Writing, according to Aristotle, has three purposes: to inform, to persuade, and to delight (entertain). I imagine these purposes on a line. To the far left is writing to inform. Just to the right of that is writing to persuade. And at the extreme right is writing to delight and entertain.
While I’ve dedicated much of my working life to the first two purposes, I’m not unacquainted with the far extreme of writing to delight. This blog post celebrates that far extreme where words transform into art. But specifically, this post is in honor of the Nobel Prize-wining poet Derek Walcott, my teacher, who died on Friday (March 17, 2017) at 87….
This morning, his picture was on the front page of the New York Times, an article continued on the whole back page (Section A) (https://www.nytimes.com/2017/03/17/books/derek-walcott-dead-nobel-prize-literature.html?ref=todayspaper&_r=0), where they excerpted some of his poems and published a picture of him with three friends: Mark Strand (Pulitzer Prize for Poetry and Poet Laureate of the United States); Joseph Brodsky (Nobel Prize in Poetry); and Adam Zagajewski (a prize-winning Polish poet). This picture was interesting to me because Mr. Walcott, Mr. Brodsky, and Mr. Strand had been my teachers at Columbia University.
While those of us whose job it is to research, evaluate, and comment on the workings of the world around us in our written reports are required to be analytical and adept critical thinkers and concise, clear writers, we should take time to acknowledge what Gerard Manley Hopkins called “God’s grandeur” and our humble attempts to capture the spirit of living in various forms of art.
Walcott talked about his own poetry. “I come from a place (the island of St. Lucia) that likes grandeur; it likes large gestures; it is not inhibited by flourish; it is a rhetorical society; it is a society of physical performance; it is a society of style,” he told The Paris Review in 1985. “I grew up in a place in which if you learned poetry, you shouted it out. Boys would scream it out and perform it and do it and flourish it. If you wanted to approximate that thunder or that power of speech, it couldn’t be done by a little modest voice in which you muttered something to someone else.”
For Walcott, poetry was a religion, a way of life, a way of being. And he was a most modest and generous man when it came to poetry. He believed that poetry was a force that some were lucky enough to voice. It was not THEIR poetry. It was just POETRY.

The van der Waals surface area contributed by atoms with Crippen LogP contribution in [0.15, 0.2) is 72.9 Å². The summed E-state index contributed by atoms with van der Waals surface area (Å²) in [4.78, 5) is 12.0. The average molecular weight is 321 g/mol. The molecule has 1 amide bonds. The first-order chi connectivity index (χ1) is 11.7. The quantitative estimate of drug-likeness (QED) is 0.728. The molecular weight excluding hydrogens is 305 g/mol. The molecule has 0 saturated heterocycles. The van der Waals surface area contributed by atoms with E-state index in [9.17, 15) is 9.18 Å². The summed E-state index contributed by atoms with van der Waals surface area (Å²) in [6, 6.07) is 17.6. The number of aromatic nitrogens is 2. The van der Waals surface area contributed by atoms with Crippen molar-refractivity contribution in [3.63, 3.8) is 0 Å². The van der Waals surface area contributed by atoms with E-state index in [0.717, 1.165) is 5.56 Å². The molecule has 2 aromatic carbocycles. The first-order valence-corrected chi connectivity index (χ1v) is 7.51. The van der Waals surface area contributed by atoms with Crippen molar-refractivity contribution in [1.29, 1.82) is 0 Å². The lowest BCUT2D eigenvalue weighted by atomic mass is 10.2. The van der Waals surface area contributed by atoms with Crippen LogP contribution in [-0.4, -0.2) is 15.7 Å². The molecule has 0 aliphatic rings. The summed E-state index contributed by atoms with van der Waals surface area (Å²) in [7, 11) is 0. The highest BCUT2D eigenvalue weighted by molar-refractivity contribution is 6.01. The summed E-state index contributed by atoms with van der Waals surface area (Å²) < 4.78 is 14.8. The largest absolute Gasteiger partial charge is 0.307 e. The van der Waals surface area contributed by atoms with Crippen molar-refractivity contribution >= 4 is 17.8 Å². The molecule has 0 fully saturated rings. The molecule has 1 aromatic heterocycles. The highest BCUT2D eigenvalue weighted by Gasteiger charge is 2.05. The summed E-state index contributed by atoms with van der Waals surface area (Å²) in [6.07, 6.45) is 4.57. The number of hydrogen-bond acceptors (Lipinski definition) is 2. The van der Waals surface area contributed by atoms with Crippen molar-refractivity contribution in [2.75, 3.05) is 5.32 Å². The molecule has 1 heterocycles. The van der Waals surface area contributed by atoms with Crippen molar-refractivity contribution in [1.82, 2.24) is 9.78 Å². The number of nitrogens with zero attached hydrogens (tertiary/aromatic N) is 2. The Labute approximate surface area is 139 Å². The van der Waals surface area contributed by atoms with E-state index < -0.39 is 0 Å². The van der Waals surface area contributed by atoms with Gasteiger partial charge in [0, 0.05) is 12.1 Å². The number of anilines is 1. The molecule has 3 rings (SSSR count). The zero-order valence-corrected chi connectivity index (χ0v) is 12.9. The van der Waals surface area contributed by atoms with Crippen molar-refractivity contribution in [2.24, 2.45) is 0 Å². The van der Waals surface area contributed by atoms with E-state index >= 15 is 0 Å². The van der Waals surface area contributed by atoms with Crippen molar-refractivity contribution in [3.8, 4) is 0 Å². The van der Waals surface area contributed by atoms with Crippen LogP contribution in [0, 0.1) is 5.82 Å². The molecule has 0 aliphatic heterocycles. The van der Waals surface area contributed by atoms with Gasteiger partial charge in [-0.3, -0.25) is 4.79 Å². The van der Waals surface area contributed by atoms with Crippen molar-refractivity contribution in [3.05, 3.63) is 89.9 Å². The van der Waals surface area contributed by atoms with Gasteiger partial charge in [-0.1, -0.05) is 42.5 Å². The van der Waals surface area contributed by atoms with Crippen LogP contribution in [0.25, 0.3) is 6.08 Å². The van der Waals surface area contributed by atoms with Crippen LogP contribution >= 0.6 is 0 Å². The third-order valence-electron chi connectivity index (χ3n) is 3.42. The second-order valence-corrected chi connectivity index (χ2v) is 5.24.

I urge you to find some poetry and to read it out loud…alone and with those you love. Look up Walcott’s The Star-Apple Kingdom (https://www.amazon.com/Star-Apple-Kingdom-Derek-Walcott/dp/0374515328).
The “lig” in re-lig-ion means to bind/tie/fasten. So “religion” means to re-connect what has become unconnected. That is the purpose of art, of poetry. It reconnects us with all that is good and bad in life, all that is wonderful and horrible, the entire experience of life as it is in our dreams and in our nightmares and in every waking moment. So take some time to read aloud some poems.
In memory of Mr.Walcott, I offer here five poems of mine to honor the voice of poetry.
A little more than halfway home myself,
Though I wouldn't really know it if I saw it,
And it's true the body does start breaking down some,
And it is strange how the slower you go the faster time flies;
Late, but still in daylight, early February,
An almost full moon through the branches of an old birch,
The fenced-in pond beside me is glass. And actually
Just having thought to myself last night as I slid the garbage to the curb
That all the geese have finally gone, today
One Canadian goose is standing by itself in the middle of the thin ice
Honking. I can't explain why he's there
Or how he came to be alone.
Miles away and a couple of years back now
My mother was walking across an old bridge
Over a tumbling little river on her way to a famous garden
Of orchids, swarms of butterflies.
Children from a village not far from Machu Picchu
Held her hand and coaxed her to where she was headed.